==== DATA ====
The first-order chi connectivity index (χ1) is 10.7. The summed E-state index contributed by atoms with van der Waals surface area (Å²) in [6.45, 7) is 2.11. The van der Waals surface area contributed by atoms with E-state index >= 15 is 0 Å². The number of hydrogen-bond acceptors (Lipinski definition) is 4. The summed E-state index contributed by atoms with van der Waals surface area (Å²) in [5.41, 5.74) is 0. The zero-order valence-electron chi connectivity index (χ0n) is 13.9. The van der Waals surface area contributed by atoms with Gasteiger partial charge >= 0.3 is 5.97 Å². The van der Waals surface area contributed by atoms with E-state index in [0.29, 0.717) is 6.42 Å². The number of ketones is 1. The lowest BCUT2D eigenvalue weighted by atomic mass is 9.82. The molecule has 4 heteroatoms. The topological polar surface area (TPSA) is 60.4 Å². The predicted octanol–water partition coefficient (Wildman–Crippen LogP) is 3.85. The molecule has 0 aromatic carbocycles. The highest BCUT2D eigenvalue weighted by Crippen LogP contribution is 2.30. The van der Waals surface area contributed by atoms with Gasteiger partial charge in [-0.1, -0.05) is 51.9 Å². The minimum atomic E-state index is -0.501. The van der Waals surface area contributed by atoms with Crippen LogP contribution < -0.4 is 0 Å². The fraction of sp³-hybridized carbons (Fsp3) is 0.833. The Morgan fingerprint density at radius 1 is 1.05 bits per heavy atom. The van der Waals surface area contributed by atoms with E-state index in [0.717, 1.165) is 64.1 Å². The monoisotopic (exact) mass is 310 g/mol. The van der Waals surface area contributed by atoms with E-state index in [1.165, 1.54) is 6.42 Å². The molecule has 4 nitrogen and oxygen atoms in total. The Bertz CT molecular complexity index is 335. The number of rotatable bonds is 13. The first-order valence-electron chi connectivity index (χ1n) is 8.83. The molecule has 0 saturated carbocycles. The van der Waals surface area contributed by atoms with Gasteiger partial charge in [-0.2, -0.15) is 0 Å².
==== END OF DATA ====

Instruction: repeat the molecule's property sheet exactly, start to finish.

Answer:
The first-order chi connectivity index (χ1) is 10.7. The summed E-state index contributed by atoms with van der Waals surface area (Å²) in [6.45, 7) is 2.11. The van der Waals surface area contributed by atoms with E-state index >= 15 is 0 Å². The number of hydrogen-bond acceptors (Lipinski definition) is 4. The summed E-state index contributed by atoms with van der Waals surface area (Å²) in [5.41, 5.74) is 0. The zero-order valence-electron chi connectivity index (χ0n) is 13.9. The van der Waals surface area contributed by atoms with Gasteiger partial charge >= 0.3 is 5.97 Å². The van der Waals surface area contributed by atoms with E-state index in [0.29, 0.717) is 6.42 Å². The number of ketones is 1. The lowest BCUT2D eigenvalue weighted by atomic mass is 9.82. The molecule has 4 heteroatoms. The topological polar surface area (TPSA) is 60.4 Å². The predicted octanol–water partition coefficient (Wildman–Crippen LogP) is 3.85. The molecule has 0 aromatic carbocycles. The highest BCUT2D eigenvalue weighted by Crippen LogP contribution is 2.30. The van der Waals surface area contributed by atoms with Gasteiger partial charge in [-0.1, -0.05) is 51.9 Å². The minimum atomic E-state index is -0.501. The van der Waals surface area contributed by atoms with Crippen LogP contribution < -0.4 is 0 Å². The fraction of sp³-hybridized carbons (Fsp3) is 0.833. The Morgan fingerprint density at radius 1 is 1.05 bits per heavy atom. The van der Waals surface area contributed by atoms with E-state index in [0.717, 1.165) is 64.1 Å². The monoisotopic (exact) mass is 310 g/mol. The van der Waals surface area contributed by atoms with E-state index in [1.165, 1.54) is 6.42 Å². The molecule has 4 nitrogen and oxygen atoms in total. The Bertz CT molecular complexity index is 335. The number of rotatable bonds is 13. The first-order valence-electron chi connectivity index (χ1n) is 8.83. The molecule has 0 saturated carbocycles. The van der Waals surface area contributed by atoms with Gasteiger partial charge in [-0.2, -0.15) is 0 Å².